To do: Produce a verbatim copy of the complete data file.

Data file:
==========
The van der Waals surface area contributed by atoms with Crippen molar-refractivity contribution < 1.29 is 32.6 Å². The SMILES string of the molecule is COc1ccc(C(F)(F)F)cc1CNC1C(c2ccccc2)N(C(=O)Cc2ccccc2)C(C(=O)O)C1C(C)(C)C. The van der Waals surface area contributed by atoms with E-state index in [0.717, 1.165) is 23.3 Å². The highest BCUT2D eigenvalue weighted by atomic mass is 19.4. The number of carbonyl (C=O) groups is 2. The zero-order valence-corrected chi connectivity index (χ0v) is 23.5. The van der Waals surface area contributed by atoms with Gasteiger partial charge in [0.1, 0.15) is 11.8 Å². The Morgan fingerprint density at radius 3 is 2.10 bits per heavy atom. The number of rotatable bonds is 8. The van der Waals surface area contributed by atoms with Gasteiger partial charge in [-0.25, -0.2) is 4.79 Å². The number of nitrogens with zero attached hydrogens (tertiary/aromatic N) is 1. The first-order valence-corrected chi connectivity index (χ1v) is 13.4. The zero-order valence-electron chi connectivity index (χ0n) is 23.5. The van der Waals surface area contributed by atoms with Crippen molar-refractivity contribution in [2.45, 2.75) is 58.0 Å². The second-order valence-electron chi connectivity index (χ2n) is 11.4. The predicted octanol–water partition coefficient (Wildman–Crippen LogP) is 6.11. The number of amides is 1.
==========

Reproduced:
The van der Waals surface area contributed by atoms with Crippen molar-refractivity contribution < 1.29 is 32.6 Å². The SMILES string of the molecule is COc1ccc(C(F)(F)F)cc1CNC1C(c2ccccc2)N(C(=O)Cc2ccccc2)C(C(=O)O)C1C(C)(C)C. The van der Waals surface area contributed by atoms with E-state index in [0.717, 1.165) is 23.3 Å². The highest BCUT2D eigenvalue weighted by atomic mass is 19.4. The number of carbonyl (C=O) groups is 2. The zero-order valence-corrected chi connectivity index (χ0v) is 23.5. The van der Waals surface area contributed by atoms with Gasteiger partial charge in [0.1, 0.15) is 11.8 Å². The Morgan fingerprint density at radius 3 is 2.10 bits per heavy atom. The number of rotatable bonds is 8. The van der Waals surface area contributed by atoms with Gasteiger partial charge in [-0.25, -0.2) is 4.79 Å². The number of nitrogens with zero attached hydrogens (tertiary/aromatic N) is 1. The first-order valence-corrected chi connectivity index (χ1v) is 13.4. The zero-order valence-electron chi connectivity index (χ0n) is 23.5. The van der Waals surface area contributed by atoms with Crippen molar-refractivity contribution in [2.45, 2.75) is 58.0 Å². The second-order valence-electron chi connectivity index (χ2n) is 11.4. The predicted octanol–water partition coefficient (Wildman–Crippen LogP) is 6.11. The number of amides is 1.